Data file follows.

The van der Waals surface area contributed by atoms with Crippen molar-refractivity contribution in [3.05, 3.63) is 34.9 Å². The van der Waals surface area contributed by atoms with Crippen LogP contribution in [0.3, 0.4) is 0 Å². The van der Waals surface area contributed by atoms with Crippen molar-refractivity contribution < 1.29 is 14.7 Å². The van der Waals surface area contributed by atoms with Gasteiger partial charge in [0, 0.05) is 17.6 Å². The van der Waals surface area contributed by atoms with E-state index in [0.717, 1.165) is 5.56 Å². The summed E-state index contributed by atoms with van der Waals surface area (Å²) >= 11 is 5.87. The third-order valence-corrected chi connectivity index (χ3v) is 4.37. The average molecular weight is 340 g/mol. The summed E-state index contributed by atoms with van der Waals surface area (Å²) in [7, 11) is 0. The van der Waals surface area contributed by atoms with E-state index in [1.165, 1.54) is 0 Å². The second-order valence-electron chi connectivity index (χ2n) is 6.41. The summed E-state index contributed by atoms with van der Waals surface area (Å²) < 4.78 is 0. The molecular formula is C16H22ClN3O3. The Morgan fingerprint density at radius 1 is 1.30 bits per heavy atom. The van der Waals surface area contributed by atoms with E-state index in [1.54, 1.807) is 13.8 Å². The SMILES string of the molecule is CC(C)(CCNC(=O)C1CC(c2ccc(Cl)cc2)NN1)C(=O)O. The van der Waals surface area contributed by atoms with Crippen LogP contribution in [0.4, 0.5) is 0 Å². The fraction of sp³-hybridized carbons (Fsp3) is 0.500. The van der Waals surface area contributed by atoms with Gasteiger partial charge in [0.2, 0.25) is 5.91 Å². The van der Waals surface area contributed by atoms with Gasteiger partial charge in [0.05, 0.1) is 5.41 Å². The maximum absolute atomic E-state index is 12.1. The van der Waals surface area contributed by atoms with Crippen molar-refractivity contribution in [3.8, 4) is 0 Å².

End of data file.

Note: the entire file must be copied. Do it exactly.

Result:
The van der Waals surface area contributed by atoms with Crippen molar-refractivity contribution in [3.05, 3.63) is 34.9 Å². The van der Waals surface area contributed by atoms with Crippen LogP contribution in [0.3, 0.4) is 0 Å². The van der Waals surface area contributed by atoms with Crippen molar-refractivity contribution < 1.29 is 14.7 Å². The van der Waals surface area contributed by atoms with Gasteiger partial charge in [0, 0.05) is 17.6 Å². The van der Waals surface area contributed by atoms with E-state index in [0.717, 1.165) is 5.56 Å². The summed E-state index contributed by atoms with van der Waals surface area (Å²) >= 11 is 5.87. The third-order valence-corrected chi connectivity index (χ3v) is 4.37. The average molecular weight is 340 g/mol. The summed E-state index contributed by atoms with van der Waals surface area (Å²) in [7, 11) is 0. The van der Waals surface area contributed by atoms with E-state index in [1.165, 1.54) is 0 Å². The second-order valence-electron chi connectivity index (χ2n) is 6.41. The summed E-state index contributed by atoms with van der Waals surface area (Å²) < 4.78 is 0. The molecular formula is C16H22ClN3O3. The Morgan fingerprint density at radius 1 is 1.30 bits per heavy atom. The van der Waals surface area contributed by atoms with E-state index in [1.54, 1.807) is 13.8 Å². The SMILES string of the molecule is CC(C)(CCNC(=O)C1CC(c2ccc(Cl)cc2)NN1)C(=O)O. The van der Waals surface area contributed by atoms with Crippen LogP contribution in [0.4, 0.5) is 0 Å². The fraction of sp³-hybridized carbons (Fsp3) is 0.500. The van der Waals surface area contributed by atoms with Gasteiger partial charge in [0.2, 0.25) is 5.91 Å². The van der Waals surface area contributed by atoms with Gasteiger partial charge in [0.05, 0.1) is 5.41 Å². The maximum absolute atomic E-state index is 12.1. The van der Waals surface area contributed by atoms with Crippen molar-refractivity contribution in [3.8, 4) is 0 Å².